Q:

What is the difference between thermistor and thermocouple?

A:

Thermocouples produce a measurable voltage as the surrounding temperature increases or decreases, where thermistors change their resistance to electrical current as the temperature changes. Also, thermocouples and thermistors are used in different applications, depending upon the precision needed and the temperature ranges involved.

Thermocouples exploit the fact that when two dissimilar metals are joined together and in the presence of changing temperatures, a difference in the electrical potential, or voltage, between the two metals changes. This is known as the Seebeck Effect, named after its discoverer, Thomas Seebeck. Thermocouples are used in high-heat applications, typically where they are the only viable option. However, when compared to thermistors, thermocouples are not as precise or accurate and often need recalibration before and after each use.

Thermistors, on the other hand, are restricted to lower-temperature applications but have much better accuracy and reliably track changes far more precisely than the average thermocouple. Because they are small, lightweight and very accurate, thermistors are more often used in conjunction with microprocessors and data recording units. Thanks to their smaller sizes, thermistors are often arranged with redundant counterparts for data integrity. Since they produce such large, proportional changes in resistance for a given change in temperature, thermistors provide a much more accurate representation of the actual changes in temperature.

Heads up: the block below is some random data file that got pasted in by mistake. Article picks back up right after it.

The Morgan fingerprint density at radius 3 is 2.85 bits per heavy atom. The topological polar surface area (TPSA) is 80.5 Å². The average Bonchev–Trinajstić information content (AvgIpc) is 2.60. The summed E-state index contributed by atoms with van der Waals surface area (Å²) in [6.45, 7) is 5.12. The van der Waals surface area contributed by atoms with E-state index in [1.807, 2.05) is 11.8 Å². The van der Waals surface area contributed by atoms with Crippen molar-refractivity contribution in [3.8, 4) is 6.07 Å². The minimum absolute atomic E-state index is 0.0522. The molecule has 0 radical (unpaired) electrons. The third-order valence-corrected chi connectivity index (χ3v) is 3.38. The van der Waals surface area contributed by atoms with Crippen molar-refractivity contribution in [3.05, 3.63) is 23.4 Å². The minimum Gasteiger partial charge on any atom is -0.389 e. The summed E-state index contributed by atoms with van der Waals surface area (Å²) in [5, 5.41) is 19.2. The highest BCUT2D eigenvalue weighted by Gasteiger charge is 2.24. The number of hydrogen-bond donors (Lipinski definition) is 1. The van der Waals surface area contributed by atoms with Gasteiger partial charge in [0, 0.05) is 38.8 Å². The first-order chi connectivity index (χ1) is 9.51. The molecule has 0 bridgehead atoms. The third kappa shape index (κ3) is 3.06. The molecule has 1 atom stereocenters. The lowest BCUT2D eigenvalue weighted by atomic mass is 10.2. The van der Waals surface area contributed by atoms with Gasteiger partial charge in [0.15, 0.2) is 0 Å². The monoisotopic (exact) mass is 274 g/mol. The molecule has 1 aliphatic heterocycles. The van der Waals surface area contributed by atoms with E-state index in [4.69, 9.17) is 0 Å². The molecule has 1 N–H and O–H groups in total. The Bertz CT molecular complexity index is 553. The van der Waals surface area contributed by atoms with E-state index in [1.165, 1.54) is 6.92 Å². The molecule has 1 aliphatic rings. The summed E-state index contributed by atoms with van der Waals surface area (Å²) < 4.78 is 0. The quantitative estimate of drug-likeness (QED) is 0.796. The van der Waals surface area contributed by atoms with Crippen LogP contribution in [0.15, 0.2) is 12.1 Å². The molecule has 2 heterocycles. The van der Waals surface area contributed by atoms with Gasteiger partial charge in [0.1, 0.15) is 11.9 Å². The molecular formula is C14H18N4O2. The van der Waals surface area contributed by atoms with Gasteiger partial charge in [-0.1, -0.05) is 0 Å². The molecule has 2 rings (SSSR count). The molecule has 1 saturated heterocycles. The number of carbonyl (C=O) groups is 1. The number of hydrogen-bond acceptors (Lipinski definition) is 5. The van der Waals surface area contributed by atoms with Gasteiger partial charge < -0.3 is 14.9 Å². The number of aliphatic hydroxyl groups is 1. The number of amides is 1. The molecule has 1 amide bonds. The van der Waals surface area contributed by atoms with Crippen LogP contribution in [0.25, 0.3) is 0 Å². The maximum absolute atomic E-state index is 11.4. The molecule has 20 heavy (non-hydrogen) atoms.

Is this answer helpful?

Similar Questions

  • Q:

    How does a digital thermometer work?

    A:

    Digital thermometers work on the principle that changes in temperature cause the resistance of a sensor to change allowing a computer to convert the difference to a digital read-out. The sensor is a thermoresistor, commonly called a thermistor, according to HowStuffWorks.com.

    Full Answer >
    Filed Under:
  • Q:

    What does Ohm

    A:

    Ohm's law states that as long as a conductor's ambient temperature does not change, the electrical current flowing through it will be equal to the voltage divided by the conductor's resistance. The basic formula for determining the electric current is written as I = V/R. Electric current is represented by "I," voltage by "V" and resistance as "R."

    Full Answer >
    Filed Under:
  • Q:

    What is the difference between 120v and 240v?

    A:

    The main difference between 120V and 240V is the amount of electrical power that flows through the wires. Outlets with a 240V rating supply twice as much electrical power as those rated 120V.

    Full Answer >
    Filed Under:
  • Q:

    What is the difference between inertia and momentum?

    A:

    Inertia is a scalar, something that only has a magnitude, and is defined as the resistance of an object to its state of motion, which also includes the state of rest. An object's mass is a measure of its inertia. Momentum is a vector, something that has a magnitude and direction. It's a measure of an object's motion and is dependent on the product of an object's mass and velocity.

    Full Answer >
    Filed Under:

Explore